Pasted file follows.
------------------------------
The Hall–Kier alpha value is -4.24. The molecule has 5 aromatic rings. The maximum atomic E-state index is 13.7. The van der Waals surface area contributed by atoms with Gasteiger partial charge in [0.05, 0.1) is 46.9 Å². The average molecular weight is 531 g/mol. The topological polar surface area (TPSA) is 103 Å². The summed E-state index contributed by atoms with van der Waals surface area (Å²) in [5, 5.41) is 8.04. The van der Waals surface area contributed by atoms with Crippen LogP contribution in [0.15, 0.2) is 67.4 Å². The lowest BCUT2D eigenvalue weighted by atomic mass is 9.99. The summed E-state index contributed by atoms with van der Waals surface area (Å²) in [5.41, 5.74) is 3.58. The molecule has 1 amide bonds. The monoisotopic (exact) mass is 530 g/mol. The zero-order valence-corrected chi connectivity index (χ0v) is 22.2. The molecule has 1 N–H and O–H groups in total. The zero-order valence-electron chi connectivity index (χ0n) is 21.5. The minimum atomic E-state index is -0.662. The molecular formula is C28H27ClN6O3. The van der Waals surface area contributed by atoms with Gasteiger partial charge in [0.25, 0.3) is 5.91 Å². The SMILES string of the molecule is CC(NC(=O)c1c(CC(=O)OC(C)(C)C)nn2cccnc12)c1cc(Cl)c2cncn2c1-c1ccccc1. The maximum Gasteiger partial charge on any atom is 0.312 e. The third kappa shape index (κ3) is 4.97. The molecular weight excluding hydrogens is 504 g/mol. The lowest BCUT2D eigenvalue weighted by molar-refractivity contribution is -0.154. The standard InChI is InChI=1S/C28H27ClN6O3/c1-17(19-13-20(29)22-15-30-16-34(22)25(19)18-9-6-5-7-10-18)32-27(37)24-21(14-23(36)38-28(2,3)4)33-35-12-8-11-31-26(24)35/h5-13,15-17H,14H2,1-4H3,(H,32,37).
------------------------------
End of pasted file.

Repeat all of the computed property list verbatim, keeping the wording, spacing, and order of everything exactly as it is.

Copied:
The Hall–Kier alpha value is -4.24. The molecule has 5 aromatic rings. The maximum atomic E-state index is 13.7. The van der Waals surface area contributed by atoms with Gasteiger partial charge in [0.05, 0.1) is 46.9 Å². The average molecular weight is 531 g/mol. The topological polar surface area (TPSA) is 103 Å². The summed E-state index contributed by atoms with van der Waals surface area (Å²) in [5, 5.41) is 8.04. The van der Waals surface area contributed by atoms with Crippen LogP contribution in [0.15, 0.2) is 67.4 Å². The lowest BCUT2D eigenvalue weighted by atomic mass is 9.99. The summed E-state index contributed by atoms with van der Waals surface area (Å²) in [5.41, 5.74) is 3.58. The molecule has 1 amide bonds. The monoisotopic (exact) mass is 530 g/mol. The zero-order valence-corrected chi connectivity index (χ0v) is 22.2. The molecule has 1 N–H and O–H groups in total. The zero-order valence-electron chi connectivity index (χ0n) is 21.5. The minimum atomic E-state index is -0.662. The molecular formula is C28H27ClN6O3. The van der Waals surface area contributed by atoms with Gasteiger partial charge in [0.25, 0.3) is 5.91 Å². The SMILES string of the molecule is CC(NC(=O)c1c(CC(=O)OC(C)(C)C)nn2cccnc12)c1cc(Cl)c2cncn2c1-c1ccccc1. The maximum Gasteiger partial charge on any atom is 0.312 e. The third kappa shape index (κ3) is 4.97. The molecular weight excluding hydrogens is 504 g/mol. The lowest BCUT2D eigenvalue weighted by molar-refractivity contribution is -0.154. The standard InChI is InChI=1S/C28H27ClN6O3/c1-17(19-13-20(29)22-15-30-16-34(22)25(19)18-9-6-5-7-10-18)32-27(37)24-21(14-23(36)38-28(2,3)4)33-35-12-8-11-31-26(24)35/h5-13,15-17H,14H2,1-4H3,(H,32,37).